Gauley Bridge, West Virginia
|Gauley Bridge, West Virginia|
Location of Gauley Bridge in Fayette County, West Virginia.
|• Total||1.63 sq mi (4.22 km2)|
|• Land||1.58 sq mi (4.09 km2)|
|• Water||0.05 sq mi (0.13 km2)|
|Elevation||810 ft (247 m)|
|• Estimate (2016)||585|
|• Density||388.6/sq mi (150.0/km2)|
|Time zone||Eastern (EST) (UTC-5)|
|• Summer (DST)||EDT (UTC-4)|
|GNIS feature ID||1554543|
Gauley Bridge is a town in Fayette County, West Virginia, United States. The population was 614 at the 2010 census. The Kanawha River is formed at Gauley Bridge by the confluence of the New and Gauley Rivers. Two miles to the southeast of Gauley Bridge, in Glen Ferris, West Virginia, is Kanawha Falls, a popular stopping point on Midland Trail Scenic Highway.
The community was named after a bridge over the Gauley River near the original town site. Gauley Bridge was close to the site of the Hawk's Nest incident, in which hundreds of lives were lost in the 1920s and 1930s.
Gauley Bridge is located at (38.167815, -81.197079).
As of the census of 2010, there were 614 people, 279 households, and 159 families residing in the town. The population density was 388.6 inhabitants per square mile (150.0/km2). There were 361 housing units at an average density of 228.5 per square mile (88.2/km2). The racial makeup of the town was 98.9% White, 0.3% Native American, and 0.8% from two or more races. Hispanic or Latino of any race were 0.5% of the population.
There were 279 households of which 23.3% had children under the age of 18 living with them, 34.8% were married couples living together, 16.5% had a female householder with no husband present, 5.7% had a male householder with no wife present, and 43.0% were non-families. 37.6% of all households were made up of individuals and 18.3% had someone living alone who was 65 years of age or older. The average household size was 2.20 and the average family size was 2.87.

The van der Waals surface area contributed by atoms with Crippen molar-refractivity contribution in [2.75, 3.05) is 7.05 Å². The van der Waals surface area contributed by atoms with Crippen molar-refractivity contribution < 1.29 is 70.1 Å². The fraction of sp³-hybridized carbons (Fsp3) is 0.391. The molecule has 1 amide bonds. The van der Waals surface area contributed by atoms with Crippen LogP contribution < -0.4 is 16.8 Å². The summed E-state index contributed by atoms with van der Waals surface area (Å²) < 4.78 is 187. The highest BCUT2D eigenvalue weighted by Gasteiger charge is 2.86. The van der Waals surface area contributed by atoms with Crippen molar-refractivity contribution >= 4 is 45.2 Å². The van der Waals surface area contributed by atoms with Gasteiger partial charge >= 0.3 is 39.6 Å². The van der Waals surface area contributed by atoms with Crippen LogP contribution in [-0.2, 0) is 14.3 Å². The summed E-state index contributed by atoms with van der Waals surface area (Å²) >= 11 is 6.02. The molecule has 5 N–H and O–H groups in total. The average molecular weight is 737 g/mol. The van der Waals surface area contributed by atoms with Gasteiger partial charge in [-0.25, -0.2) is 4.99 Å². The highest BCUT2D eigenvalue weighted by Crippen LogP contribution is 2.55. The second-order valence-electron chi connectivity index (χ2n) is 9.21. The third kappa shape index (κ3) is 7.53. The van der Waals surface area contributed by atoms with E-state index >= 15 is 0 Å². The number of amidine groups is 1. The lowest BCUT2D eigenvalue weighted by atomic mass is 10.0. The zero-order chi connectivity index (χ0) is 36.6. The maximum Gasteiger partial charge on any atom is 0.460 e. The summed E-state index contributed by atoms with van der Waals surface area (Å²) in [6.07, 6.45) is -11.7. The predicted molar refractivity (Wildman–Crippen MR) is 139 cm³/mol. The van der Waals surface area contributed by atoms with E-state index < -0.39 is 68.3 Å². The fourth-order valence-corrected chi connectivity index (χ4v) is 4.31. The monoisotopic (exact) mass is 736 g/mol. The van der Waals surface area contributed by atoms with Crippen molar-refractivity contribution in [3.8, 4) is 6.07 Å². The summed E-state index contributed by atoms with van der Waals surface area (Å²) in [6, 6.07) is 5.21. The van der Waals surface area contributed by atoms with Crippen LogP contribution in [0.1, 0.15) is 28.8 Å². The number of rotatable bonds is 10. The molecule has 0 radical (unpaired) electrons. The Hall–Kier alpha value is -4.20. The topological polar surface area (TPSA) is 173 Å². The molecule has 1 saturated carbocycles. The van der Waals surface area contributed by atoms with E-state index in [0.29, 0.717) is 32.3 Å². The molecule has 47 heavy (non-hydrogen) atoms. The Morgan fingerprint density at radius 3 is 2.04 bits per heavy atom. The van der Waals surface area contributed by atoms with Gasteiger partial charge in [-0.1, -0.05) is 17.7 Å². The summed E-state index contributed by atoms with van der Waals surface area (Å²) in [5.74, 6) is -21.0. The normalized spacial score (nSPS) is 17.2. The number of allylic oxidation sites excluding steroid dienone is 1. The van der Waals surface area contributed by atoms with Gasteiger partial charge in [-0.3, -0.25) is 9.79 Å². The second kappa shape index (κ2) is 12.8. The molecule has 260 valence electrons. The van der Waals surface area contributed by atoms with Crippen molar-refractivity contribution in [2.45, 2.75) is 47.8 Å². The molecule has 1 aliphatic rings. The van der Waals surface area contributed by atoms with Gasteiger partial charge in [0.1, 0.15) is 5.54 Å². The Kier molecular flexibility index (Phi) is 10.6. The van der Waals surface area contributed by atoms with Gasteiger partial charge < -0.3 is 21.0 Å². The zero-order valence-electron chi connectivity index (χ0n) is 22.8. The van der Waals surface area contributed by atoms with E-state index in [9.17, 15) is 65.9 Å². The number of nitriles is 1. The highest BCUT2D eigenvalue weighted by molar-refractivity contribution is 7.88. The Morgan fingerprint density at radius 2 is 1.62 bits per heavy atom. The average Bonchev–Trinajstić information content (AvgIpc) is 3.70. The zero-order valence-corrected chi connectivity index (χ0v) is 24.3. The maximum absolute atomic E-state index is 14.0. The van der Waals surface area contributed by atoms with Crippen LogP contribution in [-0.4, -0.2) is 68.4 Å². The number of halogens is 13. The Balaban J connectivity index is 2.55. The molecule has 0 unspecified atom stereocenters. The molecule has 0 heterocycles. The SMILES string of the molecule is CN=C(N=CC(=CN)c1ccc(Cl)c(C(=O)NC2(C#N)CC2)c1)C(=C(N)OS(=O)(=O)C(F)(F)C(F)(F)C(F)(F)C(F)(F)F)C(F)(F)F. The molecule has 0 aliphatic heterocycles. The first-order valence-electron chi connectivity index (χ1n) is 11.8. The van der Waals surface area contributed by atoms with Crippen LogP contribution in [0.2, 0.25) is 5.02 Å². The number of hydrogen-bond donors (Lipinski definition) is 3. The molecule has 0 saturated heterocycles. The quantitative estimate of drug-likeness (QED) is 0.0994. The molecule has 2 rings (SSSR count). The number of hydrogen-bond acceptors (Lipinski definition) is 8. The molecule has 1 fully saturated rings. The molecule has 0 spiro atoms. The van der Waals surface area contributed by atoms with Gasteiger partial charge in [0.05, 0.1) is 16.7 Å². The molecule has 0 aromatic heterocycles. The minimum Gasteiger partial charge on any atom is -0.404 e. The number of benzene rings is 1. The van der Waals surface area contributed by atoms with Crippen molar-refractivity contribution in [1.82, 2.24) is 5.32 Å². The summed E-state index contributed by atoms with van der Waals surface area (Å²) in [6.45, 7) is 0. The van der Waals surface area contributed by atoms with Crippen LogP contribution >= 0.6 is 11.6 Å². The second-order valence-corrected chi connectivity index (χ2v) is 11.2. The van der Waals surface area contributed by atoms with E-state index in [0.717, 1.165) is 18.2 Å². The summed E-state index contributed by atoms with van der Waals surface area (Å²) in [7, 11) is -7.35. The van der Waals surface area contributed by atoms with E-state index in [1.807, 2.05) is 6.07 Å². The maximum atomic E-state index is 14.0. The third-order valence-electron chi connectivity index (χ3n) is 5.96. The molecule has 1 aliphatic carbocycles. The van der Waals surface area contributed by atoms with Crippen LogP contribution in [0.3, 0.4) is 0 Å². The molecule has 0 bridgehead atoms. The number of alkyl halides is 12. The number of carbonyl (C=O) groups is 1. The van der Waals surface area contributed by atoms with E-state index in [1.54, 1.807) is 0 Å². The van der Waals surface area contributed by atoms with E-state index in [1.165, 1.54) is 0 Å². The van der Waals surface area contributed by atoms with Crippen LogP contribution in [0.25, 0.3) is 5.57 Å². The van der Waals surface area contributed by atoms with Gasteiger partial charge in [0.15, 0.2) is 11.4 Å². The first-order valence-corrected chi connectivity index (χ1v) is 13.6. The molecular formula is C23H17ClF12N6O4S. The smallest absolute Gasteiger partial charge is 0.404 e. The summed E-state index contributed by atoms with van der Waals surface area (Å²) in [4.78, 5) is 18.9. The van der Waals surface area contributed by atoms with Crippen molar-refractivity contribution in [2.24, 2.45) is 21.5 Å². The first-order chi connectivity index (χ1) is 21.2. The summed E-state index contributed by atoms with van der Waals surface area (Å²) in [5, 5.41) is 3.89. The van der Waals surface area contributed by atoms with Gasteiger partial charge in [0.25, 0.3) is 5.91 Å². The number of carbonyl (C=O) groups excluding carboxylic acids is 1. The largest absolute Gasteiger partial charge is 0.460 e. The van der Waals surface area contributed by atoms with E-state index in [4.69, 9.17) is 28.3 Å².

The median age in the town was 43.5 years. 19.4% of residents were under the age of 18; 8.4% were between the ages of 18 and 24; 24.9% were from 25 to 44; 30% were from 45 to 64; and 17.3% were 65 years of age or older. The gender makeup of the town was 48.4% male and 51.6% female.
As of the census of 2000, there were 738 people, 325 households, and 205 families residing in the town. The population density was 458.6 inhabitants per square mile (177.0/km2). There were 374 housing units at an average density of 232.4 per square mile (89.7/km2). The racial makeup of the town was 97.43% White, 0.68% African American, 0.68% from other races, and 1.22% from two or more races. Hispanic or Latino of any race were 1.36% of the population.
There were 325 households out of which 28.0% had children under the age of 18 living with them, 42.8% were married couples living together, 15.1% had a female householder with no husband present, and 36.9% were non-families. 31.4% of all households were made up of individuals and 13.8% had someone living alone who was 65 years of age or older. The average household size was 2.26 and the average family size was 2.80.
In the town, the population was spread out with 22.6% under the age of 18, 11.7% from 18 to 24, 26.3% from 25 to 44, 23.3% from 45 to 64, and 16.1% who were 65 years of age or older. The median age was 35 years. For every 100 females there were 88.3 males. For every 100 females age 18 and over, there were 86.0 males.
The median income for a household in the town was $22,500, and the median income for a family was $25,987. Males had a median income of $26,250 versus $19,688 for females. The per capita income for the town was $11,820. About 26.7% of families and 33.4% of the population were below the poverty line, including 49.7% of those under age 18 and 24.7% of those age 65 or over.
- "US Gazetteer files 2010". United States Census Bureau. Archived from the original on 2012-07-14. Retrieved 2013-01-24.
- "American FactFinder". United States Census Bureau. Retrieved 2013-01-24.
- "Population and Housing Unit Estimates". Retrieved June 9, 2017.
- "American FactFinder". United States Census Bureau. Archived from the original on 2013-09-11. Retrieved 2008-01-31.
- "US Board on Geographic Names". United States Geological Survey. 2007-10-25. Retrieved 2008-01-31.
- Kenny, Hamill (1945). West Virginia Place Names: Their Origin and Meaning, Including the Nomenclature of the Streams and Mountains. Piedmont, WV: The Place Name Press. p. 262.
- "US Gazetteer files: 2010, 2000, and 1990". United States Census Bureau. 2011-02-12. Retrieved 2011-04-23.
- "Census of Population and Housing". Census.gov. Archived from the original on April 22, 2013. Retrieved June 4, 2015.